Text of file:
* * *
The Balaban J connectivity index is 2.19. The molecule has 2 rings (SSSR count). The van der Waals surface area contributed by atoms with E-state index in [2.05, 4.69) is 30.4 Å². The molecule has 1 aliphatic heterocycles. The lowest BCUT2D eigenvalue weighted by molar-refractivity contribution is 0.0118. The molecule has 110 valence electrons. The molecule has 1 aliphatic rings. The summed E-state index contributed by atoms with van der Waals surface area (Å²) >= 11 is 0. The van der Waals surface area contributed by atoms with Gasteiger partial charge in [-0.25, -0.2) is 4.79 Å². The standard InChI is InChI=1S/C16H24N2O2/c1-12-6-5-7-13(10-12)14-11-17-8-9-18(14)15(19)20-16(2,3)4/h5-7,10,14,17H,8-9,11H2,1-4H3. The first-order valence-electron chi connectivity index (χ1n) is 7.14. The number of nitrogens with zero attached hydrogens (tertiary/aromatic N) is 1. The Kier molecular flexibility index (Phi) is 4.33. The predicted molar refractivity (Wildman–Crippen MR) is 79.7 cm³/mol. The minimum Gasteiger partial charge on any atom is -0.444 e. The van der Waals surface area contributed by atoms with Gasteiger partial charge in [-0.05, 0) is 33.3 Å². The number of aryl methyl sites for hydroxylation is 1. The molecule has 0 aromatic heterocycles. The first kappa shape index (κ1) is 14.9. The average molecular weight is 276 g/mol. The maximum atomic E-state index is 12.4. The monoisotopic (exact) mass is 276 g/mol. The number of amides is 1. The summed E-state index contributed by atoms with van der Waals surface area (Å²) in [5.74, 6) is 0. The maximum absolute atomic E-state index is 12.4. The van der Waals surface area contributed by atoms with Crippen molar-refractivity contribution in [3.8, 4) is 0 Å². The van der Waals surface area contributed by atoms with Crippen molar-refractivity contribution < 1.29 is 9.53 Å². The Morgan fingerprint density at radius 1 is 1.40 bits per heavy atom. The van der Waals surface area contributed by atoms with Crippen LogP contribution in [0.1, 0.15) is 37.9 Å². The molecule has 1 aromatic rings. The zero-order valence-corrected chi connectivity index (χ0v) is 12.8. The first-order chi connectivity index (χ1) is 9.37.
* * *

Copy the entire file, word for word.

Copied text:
The Balaban J connectivity index is 2.19. The molecule has 2 rings (SSSR count). The van der Waals surface area contributed by atoms with E-state index in [2.05, 4.69) is 30.4 Å². The molecule has 1 aliphatic heterocycles. The lowest BCUT2D eigenvalue weighted by molar-refractivity contribution is 0.0118. The molecule has 110 valence electrons. The molecule has 1 aliphatic rings. The summed E-state index contributed by atoms with van der Waals surface area (Å²) >= 11 is 0. The van der Waals surface area contributed by atoms with Gasteiger partial charge in [-0.25, -0.2) is 4.79 Å². The standard InChI is InChI=1S/C16H24N2O2/c1-12-6-5-7-13(10-12)14-11-17-8-9-18(14)15(19)20-16(2,3)4/h5-7,10,14,17H,8-9,11H2,1-4H3. The first-order valence-electron chi connectivity index (χ1n) is 7.14. The number of nitrogens with zero attached hydrogens (tertiary/aromatic N) is 1. The Kier molecular flexibility index (Phi) is 4.33. The predicted molar refractivity (Wildman–Crippen MR) is 79.7 cm³/mol. The minimum Gasteiger partial charge on any atom is -0.444 e. The van der Waals surface area contributed by atoms with Gasteiger partial charge in [-0.05, 0) is 33.3 Å². The number of aryl methyl sites for hydroxylation is 1. The molecule has 0 aromatic heterocycles. The first kappa shape index (κ1) is 14.9. The average molecular weight is 276 g/mol. The maximum atomic E-state index is 12.4. The monoisotopic (exact) mass is 276 g/mol. The number of amides is 1. The summed E-state index contributed by atoms with van der Waals surface area (Å²) in [5.74, 6) is 0. The maximum absolute atomic E-state index is 12.4. The van der Waals surface area contributed by atoms with Crippen molar-refractivity contribution in [3.8, 4) is 0 Å². The van der Waals surface area contributed by atoms with Crippen molar-refractivity contribution < 1.29 is 9.53 Å². The Morgan fingerprint density at radius 1 is 1.40 bits per heavy atom. The van der Waals surface area contributed by atoms with Crippen LogP contribution in [0.1, 0.15) is 37.9 Å². The molecule has 1 aromatic rings. The zero-order valence-corrected chi connectivity index (χ0v) is 12.8. The first-order chi connectivity index (χ1) is 9.37.